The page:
Typically we think of body image concerns as a problem that affects adolescents and young adults, but this is not always the case. As several new studies show, the elderly, and in particular elderly women, are increasingly concerned about body image and physical appearance. If you work with the elderly or simply have a beloved senior in your life, keep these factors in mind to better understand their relationships with their bodies.

Life events

Recent studies have found that some events that tend to happen later in life, like going through a divorce or experiencing the death of a loved one, can have an impact on one’s body image.

This makes sense. Body image is related to our sense of self-worth and the feeling that we are safe in the world. When major life events challenge those beliefs, it is natural that we might change how we think about our bodies – and that we might try to restore a sense of safety and self-assuredness by changing our physical appearance.

Going through these life changes can also get us thinking about how time has changed us, and one of the places where those changes are most visible is in our physical bodies. These reflections can lead to a variety of emotions directed towards our bodies – some positive and some negative.

Health issues

Health concerns that impact us as we grow older can affect our body image as well. Diabetes, for example, and other chronic illnesses can affect our attitudes toward our bodies and our confidence that our bodies will continue to do all that we ask of them. When illness changes how our bodies feel every day, it is easy to see how that can change how our bodies look in our own eyes.

In addition, and especially when it comes to women, hormonal changes can cause weight loss or change, muscle loss, thinning hair and variations in bone density. These actual changes in physical appearance can be distressing to those who feel pressured to live up to an unrealistic, youthful idea of activeness and beauty.

Fear of aging

Often, the simple fact of getting older is enough to cause body image anxieties. In a culture that increasingly values youth, it is clear how aging can make a person feel less valuable. And this fear of aging itself, as another study suggests, can even be associated with disordered eating.

Effects on health

One important implication of body image concerns among seniors is how their efforts to change their bodies impact their health. Some research indicates that women under the age of 30 are at the greatest risk of being dissatisfied with their bodies, and then their satisfaction level improves between 30 and 65, only to dip again later in life. This means that women over the age of 65 have body dissatisfaction levels similar to those of women under 30. While they are less likely to diet or take other measures to lose weight than young women, those who do are at a greater risk of negative health impacts, like bone and muscle loss, kidney failure, and even death.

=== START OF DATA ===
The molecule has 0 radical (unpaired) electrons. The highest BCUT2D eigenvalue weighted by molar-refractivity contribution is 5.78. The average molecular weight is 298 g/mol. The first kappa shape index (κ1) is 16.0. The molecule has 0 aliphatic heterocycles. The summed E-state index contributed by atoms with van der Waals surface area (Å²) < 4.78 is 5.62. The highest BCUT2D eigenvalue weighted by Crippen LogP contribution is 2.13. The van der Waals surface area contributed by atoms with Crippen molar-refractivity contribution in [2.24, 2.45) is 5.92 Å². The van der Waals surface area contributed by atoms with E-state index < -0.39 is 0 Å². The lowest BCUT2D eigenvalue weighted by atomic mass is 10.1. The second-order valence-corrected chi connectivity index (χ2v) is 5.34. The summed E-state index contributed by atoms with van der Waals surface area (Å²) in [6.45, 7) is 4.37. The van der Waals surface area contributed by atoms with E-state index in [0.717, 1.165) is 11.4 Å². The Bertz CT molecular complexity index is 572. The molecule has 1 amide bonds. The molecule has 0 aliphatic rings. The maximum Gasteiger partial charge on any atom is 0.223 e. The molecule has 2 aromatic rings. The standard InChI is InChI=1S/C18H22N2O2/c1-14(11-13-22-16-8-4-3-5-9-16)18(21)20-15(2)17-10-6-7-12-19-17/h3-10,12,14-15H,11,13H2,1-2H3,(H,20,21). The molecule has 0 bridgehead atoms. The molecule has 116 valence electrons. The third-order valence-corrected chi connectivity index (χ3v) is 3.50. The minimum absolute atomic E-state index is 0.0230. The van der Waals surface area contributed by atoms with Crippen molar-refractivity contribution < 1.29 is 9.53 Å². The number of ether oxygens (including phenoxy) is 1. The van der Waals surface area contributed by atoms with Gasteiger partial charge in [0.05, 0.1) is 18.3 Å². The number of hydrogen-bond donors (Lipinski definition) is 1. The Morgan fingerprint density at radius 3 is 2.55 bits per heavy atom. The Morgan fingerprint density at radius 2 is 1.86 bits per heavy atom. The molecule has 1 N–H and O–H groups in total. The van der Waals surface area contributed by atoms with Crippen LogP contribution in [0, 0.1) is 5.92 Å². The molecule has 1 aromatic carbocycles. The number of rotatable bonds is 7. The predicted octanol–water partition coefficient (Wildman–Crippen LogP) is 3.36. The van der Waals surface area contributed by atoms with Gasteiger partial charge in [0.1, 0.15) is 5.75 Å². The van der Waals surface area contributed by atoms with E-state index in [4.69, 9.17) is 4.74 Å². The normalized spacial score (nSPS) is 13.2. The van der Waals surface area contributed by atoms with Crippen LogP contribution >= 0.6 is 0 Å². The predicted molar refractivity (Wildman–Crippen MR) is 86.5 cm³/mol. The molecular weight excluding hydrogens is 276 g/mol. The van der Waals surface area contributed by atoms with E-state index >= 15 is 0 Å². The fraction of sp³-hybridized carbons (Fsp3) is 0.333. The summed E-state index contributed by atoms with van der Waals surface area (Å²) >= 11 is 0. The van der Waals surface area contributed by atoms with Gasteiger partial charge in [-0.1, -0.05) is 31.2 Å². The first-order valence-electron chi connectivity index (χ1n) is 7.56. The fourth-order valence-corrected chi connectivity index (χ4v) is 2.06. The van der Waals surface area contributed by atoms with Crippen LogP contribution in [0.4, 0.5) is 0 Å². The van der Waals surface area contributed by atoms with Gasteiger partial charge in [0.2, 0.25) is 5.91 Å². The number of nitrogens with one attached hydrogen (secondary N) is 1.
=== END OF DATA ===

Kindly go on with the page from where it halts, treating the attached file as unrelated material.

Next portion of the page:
What does this mean?

The incidence of body image challenges among the elderly indicates that as a culture, perhaps we have the wrong priorities. It is not right for any person to feel pressured – by the media or anyone else – into feeling that they are not enough, that they need to change their bodies in order to be loved and accepted. But it is easier to see how this happens with young people, who are the primary target demographic of large companies and media outlets, and who often have yet to establish a secure sense of self.

We hope that as we grow and mature, we come to realize that we are valuable regardless of physical appearances. Our experiences in life should give us a greater sense of confidence. The fact that this hasn’t happened, for many of us, even by the time we reach our senior years suggests that the amount of intense pressure we’re placing on ourselves to prioritize our physical appearance over everything else is often insurmountable. That many of us spend a lifetime feeling inadequate and missing out on opportunities for joy because we don’t think we’re thin or pretty enough should be seen as unacceptable.

So how do we change this? It starts with true self-love, which is often a radical act in a culture that tells us only to respect ourselves if we meet its unrealistic standards of beauty. If we can begin to try to love ourselves exactly as we are right now, we can then encourage others to do the same. And we can take a step of evolution toward a culture in which our elders feel valued for who they are and honored for all that they have done in their lives — not rejected for how they look.

Warm Regards,

The Institute for the Psychology of Eating
© Institute For The Psychology of Eating, All Rights Reserved, 2014


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About The Author
Emily Rosen

Emily Rosen is the Director of the Institute for the Psychology of Eating, where she oversees business development strategies, student affairs, marketing and public relations in addition to her role as Senior Teacher. With an extensive and varied background in nutritional science, counseling, natural foods, the culinary arts, conscious sex education, mind body practices, business management and marketing, Emily brings a unique skill-set to her role at the Institute. She has also been a long-term director and administrator for Weight Loss Camps and Programs serving teens and adults and has held the position of Executive Chef at various retreat centers. Her passion for health and transformation has provided her the opportunity to teach, counsel, manage, and be at the forefront of the new wave of professionals who are changing the way we understand the science and psychology of eating and sexuality. Emily is also co -founder of the Institute for Conscious Sexuality and Relationship.